The U.S. Department of the Treasury released updated Emergency Rental Assistance (ERA) spending data through July 31, revealing that an additional $1.68 billion in ERA funding was spent in July, bringing the total ERA spent to just over $5 billion. After steady increases in ERA spending rates from January through June, the amount spent in July only grew slightly, increasing from $1.53 billion in June to $1.68 billion in July. A total of $4.7 billion in assistance has been paid to households and a total of $5.2 billion has been expended, including administrative costs and housing stability expenditures.
Fewer than half of the households who have applied for ERA have been served through the program. By June 30, 2.3 million households had applied for ERA, but by the end of July, only 984,352 had received assistance. These numbers confirm that backlogs in application processing are slowing the disbursal of ERA funding. The 2.3 million households who have applied for assistance is also far less than the estimated 6.5 million households behind on rent, pointing to the continued need for robust ERA outreach efforts. States, whose allocations account for approximately $18 billion of the $25 billion, spent only 16% of their funding by July 31. States vary widely, however, in their success getting funds out the door. Virginia, Texas, and the District of Columbia are leading fund distribution, having spent 54%, 47%, and 45% of their allocations, respectively. Several states also saw significant increases in their fund distribution from June to July, including California, North Carolina, and New Jersey. Many states continue to lag behind, with 16 states having spent less than 5% of their allocation by the end of July. Some states, however, have since reported significant increases in spending. New York, for example, distributed an additional $200 million between the end of July and August 23.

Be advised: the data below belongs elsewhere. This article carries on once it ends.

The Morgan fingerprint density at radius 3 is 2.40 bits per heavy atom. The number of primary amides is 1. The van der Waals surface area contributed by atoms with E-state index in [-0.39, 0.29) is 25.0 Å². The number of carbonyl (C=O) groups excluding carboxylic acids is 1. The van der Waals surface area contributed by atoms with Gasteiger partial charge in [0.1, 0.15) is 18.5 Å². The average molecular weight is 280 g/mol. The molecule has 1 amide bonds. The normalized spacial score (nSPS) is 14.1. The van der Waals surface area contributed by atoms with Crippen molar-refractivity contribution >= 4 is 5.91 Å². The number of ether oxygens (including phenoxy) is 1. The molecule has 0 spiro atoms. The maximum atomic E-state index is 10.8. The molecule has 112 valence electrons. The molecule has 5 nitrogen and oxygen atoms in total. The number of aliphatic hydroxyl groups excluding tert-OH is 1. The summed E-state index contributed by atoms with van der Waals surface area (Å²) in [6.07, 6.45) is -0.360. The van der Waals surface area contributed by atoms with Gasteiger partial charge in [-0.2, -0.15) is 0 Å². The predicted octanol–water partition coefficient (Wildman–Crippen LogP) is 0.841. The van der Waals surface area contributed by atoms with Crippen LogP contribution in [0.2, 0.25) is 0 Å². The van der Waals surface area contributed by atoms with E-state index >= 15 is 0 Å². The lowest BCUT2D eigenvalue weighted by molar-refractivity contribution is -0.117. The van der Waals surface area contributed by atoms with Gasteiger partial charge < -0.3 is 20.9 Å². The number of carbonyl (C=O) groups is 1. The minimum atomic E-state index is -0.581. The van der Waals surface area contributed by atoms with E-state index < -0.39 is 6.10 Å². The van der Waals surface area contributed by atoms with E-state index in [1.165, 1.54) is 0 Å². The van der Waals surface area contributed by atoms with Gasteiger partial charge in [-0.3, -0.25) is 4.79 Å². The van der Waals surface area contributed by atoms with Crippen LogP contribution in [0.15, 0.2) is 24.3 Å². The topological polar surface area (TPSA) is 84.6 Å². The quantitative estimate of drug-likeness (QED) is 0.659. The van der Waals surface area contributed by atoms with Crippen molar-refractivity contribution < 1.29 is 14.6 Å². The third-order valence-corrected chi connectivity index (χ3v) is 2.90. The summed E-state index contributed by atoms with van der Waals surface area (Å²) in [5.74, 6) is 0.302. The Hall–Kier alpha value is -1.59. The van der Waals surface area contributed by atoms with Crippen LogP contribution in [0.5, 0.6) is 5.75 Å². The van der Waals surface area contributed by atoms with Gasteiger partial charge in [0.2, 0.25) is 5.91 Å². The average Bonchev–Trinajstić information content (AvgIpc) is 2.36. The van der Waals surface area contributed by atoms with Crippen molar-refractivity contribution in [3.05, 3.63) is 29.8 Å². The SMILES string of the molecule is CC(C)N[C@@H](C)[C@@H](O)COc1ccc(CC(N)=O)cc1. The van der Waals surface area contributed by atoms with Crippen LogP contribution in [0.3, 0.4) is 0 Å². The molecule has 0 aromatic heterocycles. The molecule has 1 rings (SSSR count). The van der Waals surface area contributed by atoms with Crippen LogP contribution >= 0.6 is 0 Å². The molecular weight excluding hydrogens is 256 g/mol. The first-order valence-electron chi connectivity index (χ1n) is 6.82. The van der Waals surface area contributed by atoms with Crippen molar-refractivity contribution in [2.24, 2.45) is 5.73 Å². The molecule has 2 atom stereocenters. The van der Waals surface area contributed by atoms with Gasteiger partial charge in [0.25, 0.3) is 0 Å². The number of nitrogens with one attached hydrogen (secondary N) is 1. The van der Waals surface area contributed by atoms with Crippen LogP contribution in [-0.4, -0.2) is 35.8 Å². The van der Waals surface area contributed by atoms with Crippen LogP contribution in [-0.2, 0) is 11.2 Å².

Per household spending varies widely across states, but states average approximately $5,000 per household. Initial numbers from New York show that it has the highest average spending per household at $14,700, followed by New Jersey ($8,679) and Illinois ($8,473). Arizona has the lowest spending, averaging $945 per household, followed by North Dakota ($1,484) and Vermont ($1,870). States with low household payouts and low spending rates should consider applying the allowable three months of future rent payments to all eligible households in order to ensure housing stability and increase fund distribution.
Localities continue to spend down their funds more quickly than states, increasing their spending from 20% to 30% of the total allocation between June and July. Despite this, 26 localities still have not begun distributing ERA1 funds. NLIHC tracks ERA spending in real-time on the ERA Dashboard and Spending Tracker. These resources have been updated to include the most recent Treasury numbers. This tracking also includes real-time data from program dashboards and program administrators to provide a closer estimate of how much ERA funding has been obligated to date. As of August 26, NLIHC is tracking $6.49 billion in obligated funds.
ERA1 data can be found here: https://bit.ly/2WtbPG1